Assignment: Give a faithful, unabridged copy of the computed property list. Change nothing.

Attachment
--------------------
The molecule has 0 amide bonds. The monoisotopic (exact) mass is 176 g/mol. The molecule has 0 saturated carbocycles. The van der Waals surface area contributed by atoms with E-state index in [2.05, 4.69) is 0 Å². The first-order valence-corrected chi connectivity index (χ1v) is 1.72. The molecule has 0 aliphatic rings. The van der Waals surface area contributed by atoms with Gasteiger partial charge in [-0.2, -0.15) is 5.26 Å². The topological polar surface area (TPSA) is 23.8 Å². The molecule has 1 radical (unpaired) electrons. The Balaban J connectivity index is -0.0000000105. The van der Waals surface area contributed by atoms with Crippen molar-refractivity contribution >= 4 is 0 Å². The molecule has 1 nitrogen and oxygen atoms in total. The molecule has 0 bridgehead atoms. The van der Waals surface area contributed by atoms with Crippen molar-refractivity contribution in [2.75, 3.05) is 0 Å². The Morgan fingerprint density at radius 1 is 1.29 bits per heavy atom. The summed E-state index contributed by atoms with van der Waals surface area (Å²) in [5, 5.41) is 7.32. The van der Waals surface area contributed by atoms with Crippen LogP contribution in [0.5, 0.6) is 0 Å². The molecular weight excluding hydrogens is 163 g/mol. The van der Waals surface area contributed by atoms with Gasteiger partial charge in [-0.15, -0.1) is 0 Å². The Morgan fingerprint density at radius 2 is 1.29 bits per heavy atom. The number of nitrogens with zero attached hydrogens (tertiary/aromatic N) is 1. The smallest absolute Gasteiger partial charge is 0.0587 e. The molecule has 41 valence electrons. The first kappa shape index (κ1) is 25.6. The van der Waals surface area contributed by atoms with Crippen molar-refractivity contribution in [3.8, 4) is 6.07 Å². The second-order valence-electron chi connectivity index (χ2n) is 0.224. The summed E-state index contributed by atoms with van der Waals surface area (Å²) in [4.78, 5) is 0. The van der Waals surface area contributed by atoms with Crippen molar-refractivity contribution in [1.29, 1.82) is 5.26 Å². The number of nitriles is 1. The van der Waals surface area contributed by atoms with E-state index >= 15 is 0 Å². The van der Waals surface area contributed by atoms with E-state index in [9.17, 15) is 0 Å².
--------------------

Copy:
The molecule has 0 amide bonds. The monoisotopic (exact) mass is 176 g/mol. The molecule has 0 saturated carbocycles. The van der Waals surface area contributed by atoms with E-state index in [2.05, 4.69) is 0 Å². The first-order valence-corrected chi connectivity index (χ1v) is 1.72. The molecule has 0 aliphatic rings. The van der Waals surface area contributed by atoms with Gasteiger partial charge in [-0.2, -0.15) is 5.26 Å². The topological polar surface area (TPSA) is 23.8 Å². The molecule has 1 radical (unpaired) electrons. The Balaban J connectivity index is -0.0000000105. The van der Waals surface area contributed by atoms with Crippen molar-refractivity contribution >= 4 is 0 Å². The molecule has 1 nitrogen and oxygen atoms in total. The molecule has 0 bridgehead atoms. The van der Waals surface area contributed by atoms with Crippen molar-refractivity contribution in [2.75, 3.05) is 0 Å². The Morgan fingerprint density at radius 1 is 1.29 bits per heavy atom. The summed E-state index contributed by atoms with van der Waals surface area (Å²) in [5, 5.41) is 7.32. The van der Waals surface area contributed by atoms with Crippen LogP contribution in [0.5, 0.6) is 0 Å². The molecular weight excluding hydrogens is 163 g/mol. The van der Waals surface area contributed by atoms with Gasteiger partial charge in [-0.15, -0.1) is 0 Å². The Morgan fingerprint density at radius 2 is 1.29 bits per heavy atom. The number of nitrogens with zero attached hydrogens (tertiary/aromatic N) is 1. The smallest absolute Gasteiger partial charge is 0.0587 e. The molecule has 41 valence electrons. The first kappa shape index (κ1) is 25.6. The van der Waals surface area contributed by atoms with Crippen molar-refractivity contribution in [3.8, 4) is 6.07 Å². The second-order valence-electron chi connectivity index (χ2n) is 0.224. The summed E-state index contributed by atoms with van der Waals surface area (Å²) in [4.78, 5) is 0. The van der Waals surface area contributed by atoms with Crippen molar-refractivity contribution in [1.29, 1.82) is 5.26 Å². The number of nitriles is 1. The van der Waals surface area contributed by atoms with E-state index >= 15 is 0 Å². The van der Waals surface area contributed by atoms with E-state index in [9.17, 15) is 0 Å².